Writers on Writing is our regular conversation with a writer or industry professional about the writing craft, industry insights, and their own practice. This week, we spoke to author and editor Anna Spargo-Ryan about writing across fiction and memoir and the creative opportunities that each provides.
After writing two novels, how did it feel to write a memoir?
Blissful! As a self-absorbed writer, memoir is a very comfortable place to be. I’ve been writing about myself (and forcing other people to read it) since I was a teenager, and at some level a memoir felt like a logical extension of those 90s online journals.
Unlike most novel writing, memoir is an opportunity to speak explicitly and directly. I am furious about the state of mental health understanding and care, and I intended to make that very clear in my book. A novel can be a call to arms, certainly, but writing a memoir was a chance to eliminate ambiguity. I’m angry. I’m tired. And I haven’t couched it in allegory.
Do you prefer writing and teaching fiction or non-fiction, or is it impossible to choose?
It’s easy to choose. Non-fiction is my spiritual home. It still uses all of the techniques of fiction writing, so I get to enjoy the craft of putting words in a certain order for specific (sometimes secret) reasons, but I’m clearer about what I can and want to do with nonfiction writing. Anyway, most of my best fiction is very, very, very thinly-veiled auto-fiction.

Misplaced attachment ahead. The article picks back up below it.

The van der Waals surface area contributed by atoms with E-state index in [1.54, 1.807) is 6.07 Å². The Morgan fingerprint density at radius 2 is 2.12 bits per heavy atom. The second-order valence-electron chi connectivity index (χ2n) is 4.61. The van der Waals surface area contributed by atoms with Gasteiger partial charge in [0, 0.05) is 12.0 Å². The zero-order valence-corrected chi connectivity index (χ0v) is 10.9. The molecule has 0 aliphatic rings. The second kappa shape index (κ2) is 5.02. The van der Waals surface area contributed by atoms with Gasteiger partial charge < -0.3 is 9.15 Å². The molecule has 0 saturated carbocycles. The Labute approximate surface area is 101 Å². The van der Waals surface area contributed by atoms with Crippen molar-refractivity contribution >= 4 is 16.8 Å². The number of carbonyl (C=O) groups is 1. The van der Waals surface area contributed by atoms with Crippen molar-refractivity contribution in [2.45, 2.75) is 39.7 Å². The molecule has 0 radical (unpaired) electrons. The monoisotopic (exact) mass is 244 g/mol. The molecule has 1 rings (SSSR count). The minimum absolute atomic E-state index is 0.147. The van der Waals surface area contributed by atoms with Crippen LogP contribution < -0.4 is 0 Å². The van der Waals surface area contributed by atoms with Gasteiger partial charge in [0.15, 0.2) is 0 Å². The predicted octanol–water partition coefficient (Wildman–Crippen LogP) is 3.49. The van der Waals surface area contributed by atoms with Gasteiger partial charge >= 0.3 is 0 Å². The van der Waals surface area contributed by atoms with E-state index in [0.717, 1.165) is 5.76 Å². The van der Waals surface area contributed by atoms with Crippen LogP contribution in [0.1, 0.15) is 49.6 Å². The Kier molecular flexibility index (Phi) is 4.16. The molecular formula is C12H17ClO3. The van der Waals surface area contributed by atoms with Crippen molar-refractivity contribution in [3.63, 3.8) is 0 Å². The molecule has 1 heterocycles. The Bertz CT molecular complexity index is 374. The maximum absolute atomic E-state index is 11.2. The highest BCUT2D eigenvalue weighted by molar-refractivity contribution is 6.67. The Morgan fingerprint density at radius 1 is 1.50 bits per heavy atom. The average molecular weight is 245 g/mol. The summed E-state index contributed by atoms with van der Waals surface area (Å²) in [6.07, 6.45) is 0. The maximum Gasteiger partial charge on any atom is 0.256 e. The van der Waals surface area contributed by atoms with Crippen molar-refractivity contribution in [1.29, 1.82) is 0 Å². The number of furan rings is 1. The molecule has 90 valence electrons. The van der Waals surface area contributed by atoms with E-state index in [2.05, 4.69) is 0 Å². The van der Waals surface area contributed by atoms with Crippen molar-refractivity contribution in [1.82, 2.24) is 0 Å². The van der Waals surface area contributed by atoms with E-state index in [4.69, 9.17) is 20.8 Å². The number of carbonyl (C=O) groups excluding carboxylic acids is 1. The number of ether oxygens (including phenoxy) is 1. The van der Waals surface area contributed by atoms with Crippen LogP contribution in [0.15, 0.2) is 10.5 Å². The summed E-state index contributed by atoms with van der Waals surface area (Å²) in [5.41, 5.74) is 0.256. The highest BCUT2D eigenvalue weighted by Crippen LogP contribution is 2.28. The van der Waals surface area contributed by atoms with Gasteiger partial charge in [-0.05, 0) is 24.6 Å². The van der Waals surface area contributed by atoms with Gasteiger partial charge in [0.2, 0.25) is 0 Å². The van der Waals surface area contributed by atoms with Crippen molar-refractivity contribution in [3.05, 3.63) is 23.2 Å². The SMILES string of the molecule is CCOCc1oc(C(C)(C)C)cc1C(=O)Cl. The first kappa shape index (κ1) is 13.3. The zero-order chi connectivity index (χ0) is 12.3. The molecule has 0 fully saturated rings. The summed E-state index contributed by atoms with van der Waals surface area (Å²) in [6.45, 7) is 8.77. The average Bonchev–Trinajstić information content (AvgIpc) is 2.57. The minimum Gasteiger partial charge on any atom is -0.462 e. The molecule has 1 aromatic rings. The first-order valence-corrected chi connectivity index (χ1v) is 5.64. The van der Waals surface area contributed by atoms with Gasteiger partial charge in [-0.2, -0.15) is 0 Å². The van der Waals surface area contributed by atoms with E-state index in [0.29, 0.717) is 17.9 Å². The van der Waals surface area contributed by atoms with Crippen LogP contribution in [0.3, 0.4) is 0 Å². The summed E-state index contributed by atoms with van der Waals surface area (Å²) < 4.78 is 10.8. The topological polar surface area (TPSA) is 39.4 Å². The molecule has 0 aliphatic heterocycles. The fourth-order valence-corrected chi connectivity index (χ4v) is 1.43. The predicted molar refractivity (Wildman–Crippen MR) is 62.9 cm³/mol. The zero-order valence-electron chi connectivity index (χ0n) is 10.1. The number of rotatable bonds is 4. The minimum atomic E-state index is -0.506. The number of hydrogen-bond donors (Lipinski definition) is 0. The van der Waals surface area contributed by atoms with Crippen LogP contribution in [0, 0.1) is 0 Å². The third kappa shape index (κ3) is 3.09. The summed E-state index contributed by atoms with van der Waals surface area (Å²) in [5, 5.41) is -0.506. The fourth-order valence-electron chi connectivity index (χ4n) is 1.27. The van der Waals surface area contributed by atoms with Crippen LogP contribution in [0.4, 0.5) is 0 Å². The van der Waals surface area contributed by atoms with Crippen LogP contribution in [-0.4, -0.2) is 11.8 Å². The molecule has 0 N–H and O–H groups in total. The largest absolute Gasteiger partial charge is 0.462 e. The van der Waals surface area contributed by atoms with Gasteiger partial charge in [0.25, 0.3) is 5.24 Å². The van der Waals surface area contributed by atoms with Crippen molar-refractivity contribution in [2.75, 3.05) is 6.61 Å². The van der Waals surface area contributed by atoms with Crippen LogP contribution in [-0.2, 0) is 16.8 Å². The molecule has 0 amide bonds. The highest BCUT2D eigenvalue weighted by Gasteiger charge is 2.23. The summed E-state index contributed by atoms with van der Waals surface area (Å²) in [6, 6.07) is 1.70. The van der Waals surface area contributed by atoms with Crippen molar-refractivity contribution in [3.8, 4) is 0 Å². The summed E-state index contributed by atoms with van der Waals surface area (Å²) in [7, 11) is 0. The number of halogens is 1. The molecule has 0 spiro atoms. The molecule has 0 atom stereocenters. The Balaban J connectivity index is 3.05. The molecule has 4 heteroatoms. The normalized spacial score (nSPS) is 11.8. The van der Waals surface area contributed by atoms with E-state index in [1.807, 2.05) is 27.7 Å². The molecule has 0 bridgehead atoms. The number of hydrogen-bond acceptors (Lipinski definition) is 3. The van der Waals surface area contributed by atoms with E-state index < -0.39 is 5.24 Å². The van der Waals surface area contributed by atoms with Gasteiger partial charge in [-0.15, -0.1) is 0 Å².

Do you feel that you use a different level of creativity or different disciplinary structures when writing for media vs writing a book?
Every form requires its own approach and attention. A short piece, like a column, can sometimes be more testing because you need absolute clarity about what you want to say and how – neither of which comes naturally to me! There’s a lot of space to hide in a book, and often a lot of opportunity to expand on your meaning. Writing short non-fiction is often an exercise in shorthand and in taking a guess about what your audience already knows. Jokes are like that too, I think. Finding shortcuts to common understanding.
What is your favourite piece of advice when writers are moving from first draft to the next draft?
There is no rule that says “this is the end of draft 1 and the beginning of draft 2”. Your work can and will progress uniquely to you. My “versioning system” (such as it is) works like this: I’m bored and sad of this version, so I’m going to save a new file and put “v2” on the end. You can move on whenever you feel like it. Sometimes a fresh start is exactly what a manuscript needs.
What are your favourite books you’ve read recently?
Anna Funder’s new book, Wifedom. Gosh, she’s so good!
Anna Spargo-Ryan is a Melbourne writer whose latest book is A Kind of Magic, a memoir about life with complex mental illness. She is also the author of two novels, was the inaugural winner of the Horne Prize, and is the current Nonfiction Editor at Island.
Join Online Feedback: Manuscript Development with Anna Spargo-Ryan from 11 September to 24 November 2023, online
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